Appalachian Trail

While cleaning out one of my less-used file cabinets the other day, I came across a musty old folder titled “AT” — Appalachian Trail — which, it turns out, contained two notebooks and several dozen typewritten pages, none of which jogged my memory at all. My lack of recollection was near absolute: I did not remember writing/typing the words that appeared upon those pages, and I remembered very few of the incidents therein related. I did, however, at least remember the macro aspect of that folder, which, given my increasing mental ineptitude, is something, I guess.

Here it is: Over the course of two summers, I hiked the 2,100-mile Appalachian Trail. In 1979, I hiked 1,000 miles from Mt. Katahdin, Maine, to Port Clinton, Pennsylvania, where I ran out of money. The following summer — 1980 — I completed my trek from Port Clinton to Springer Mountain, Georgia. All told, I spent 147 days on the Trail, including town/imbibing days.

Growing up as I did in Virginia, through which a quarter — more than 500 miles — of the AT pass, I had long fantasized about adding my name to an End-to-Ender list that, at the time, numbered less than 1,000 people. Though I lived in the snake, poison ivy and mosquito-infested coastal swamplands, I had interfaced with the AT several times in the Shenandoah National Park (three hours drive from the aforementioned swamps), mainly via Boy Scout trips. During those few visits, I met people not much older than I who were in the midst of their AT thru hikes. I big-time liked what I saw of that mobile lifestyle. As well, three of my swampland acquaintances had completed the AT, so not only had I listened to many amusing and inspiring trail-borne yarns, but I also had some first-hand, nuts-and-bolts-type skinny to aid and abet the planning and execution of my on-trail effort.

For reasons that centered around the fact that, when push came to shove, I really didn’t have much else going on in my life at that particular juncture (having opted to take an indeterminate leave-of-absence from my not-exactly-intense university studies), I decided that 1979 was going to be the year I finally attempted to hike the AT. My intention was to hike the whole shebang in one fell swoop, but, sadly, I had my entire backpacking ensemble horked in front of a bar in Huntington, West Virginia, four scant months before I was set to depart. The money I had to spend re-acquiring gear cut into my cash stash enough that I had a choice of either postponing the adventure for yet another year (during which time, who knows what would have happened in my life on the potential waylay front) or starting the trail with the understanding that I would not be able to afford to hike the entire enchilada in one summer.

Most of the hand-scribbled notes I found in that musty file were obviously penned while I was actually on the trail. The genesis of the typewritten pages is less clear. I am fairly certain I know where I was living when I typed the herein-scanned AT pages: a little basement apartment in a building that once served as a tuberculosis sanitarium in Silver City, New Mexico. (Silver City was once home to three such sanitariums, all of which have been turned into apartment buildings. I have the singular distinction of having dwelled in all three of those buildings. Cough cough.) It makes sense, as that was the first place I lived following my AT experience. Though, as you will see (if you are curious enough to read past the syllables you are now eyeballing), my AT pages are amateur in the extreme, I found myself being curious about their contents, even while I was near-mortified by their quality. First, though, as I said, I’m not exactly crystal clear on the memory front here, I guess I was actually trying to write a book about my time on the AT. What I saw in those pages was a young writer striving mightily to find his footing, someone who, while having already made the decision to dedicatedly pursue writing as a vocation (I had been a reporter/editor at various school papers since I was in junior high school), was still having serious trouble navigating his way through the basics of simple narrative technique.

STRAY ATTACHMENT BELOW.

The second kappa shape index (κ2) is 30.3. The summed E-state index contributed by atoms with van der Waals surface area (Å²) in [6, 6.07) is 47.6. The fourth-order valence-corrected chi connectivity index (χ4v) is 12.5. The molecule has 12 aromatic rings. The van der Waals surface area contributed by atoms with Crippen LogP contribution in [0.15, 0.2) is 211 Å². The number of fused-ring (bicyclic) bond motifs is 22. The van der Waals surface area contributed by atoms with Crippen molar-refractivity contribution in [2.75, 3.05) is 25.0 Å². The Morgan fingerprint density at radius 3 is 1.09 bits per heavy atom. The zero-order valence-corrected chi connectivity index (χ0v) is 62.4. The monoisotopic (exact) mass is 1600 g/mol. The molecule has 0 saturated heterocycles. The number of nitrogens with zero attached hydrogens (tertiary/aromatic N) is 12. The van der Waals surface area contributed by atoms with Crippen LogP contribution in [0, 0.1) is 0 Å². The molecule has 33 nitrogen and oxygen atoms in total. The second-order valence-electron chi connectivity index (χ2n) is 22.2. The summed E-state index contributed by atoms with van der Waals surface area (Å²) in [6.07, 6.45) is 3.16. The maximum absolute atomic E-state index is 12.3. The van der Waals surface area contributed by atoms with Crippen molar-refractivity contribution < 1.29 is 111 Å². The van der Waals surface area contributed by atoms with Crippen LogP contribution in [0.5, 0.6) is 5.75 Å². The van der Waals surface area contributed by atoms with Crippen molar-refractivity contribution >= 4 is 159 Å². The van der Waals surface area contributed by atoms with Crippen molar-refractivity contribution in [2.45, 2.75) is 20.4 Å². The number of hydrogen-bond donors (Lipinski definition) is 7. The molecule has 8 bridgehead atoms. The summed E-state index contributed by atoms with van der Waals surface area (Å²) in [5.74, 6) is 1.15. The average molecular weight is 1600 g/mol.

What I also realized was that I must have, at the time I was penning those words, been going through my thankfully short-lived Hunter Thompson genuflection/emulation phase, which basically required of all young, impressionable, aspiring wordsmiths that they never place fingers upon keyboard unless they are both stoned and drunk and unless the events being related were conducted both stoned and drunk. (It took me some number of frustrating years before I realized that I, like almost all people not named Hunter Thompson, am completely unable to write while stoned and drunk.)

I was also fairly amused to see in those AT pages how many failed attempts I had made to essentially get past the goddamned introduction. I have never seen such a high percentage of words dedicated to a beginning, with such a low percentage of words dedicated to the Chapter Ones and zero subsequent chapters.

This long-ago-forgotten batch of mismatched pages also holds my only attempts at penning poetry, at least that I can remember. Judging from those attempts, I feel perfectly comfortable stating that it is a good thing I truncated my career as a budding T.S Eliot.

In a nutshell, I was simply at a point in my life when I did not yet know how to write a book, and the following clearly shows such to be the case.

Still, I see the as-yet-un-germinated seeds of voice, phrasing, tone, pacing, phraseology, perspective and, most importantly, attitude that has come to define much of my work, and my life, since.

I do not know if these AT pages are worth more than a quick gander. I enjoyed taking this stroll down memory lane, even though, like I said, the memory part of that stroll is a tad hazy.

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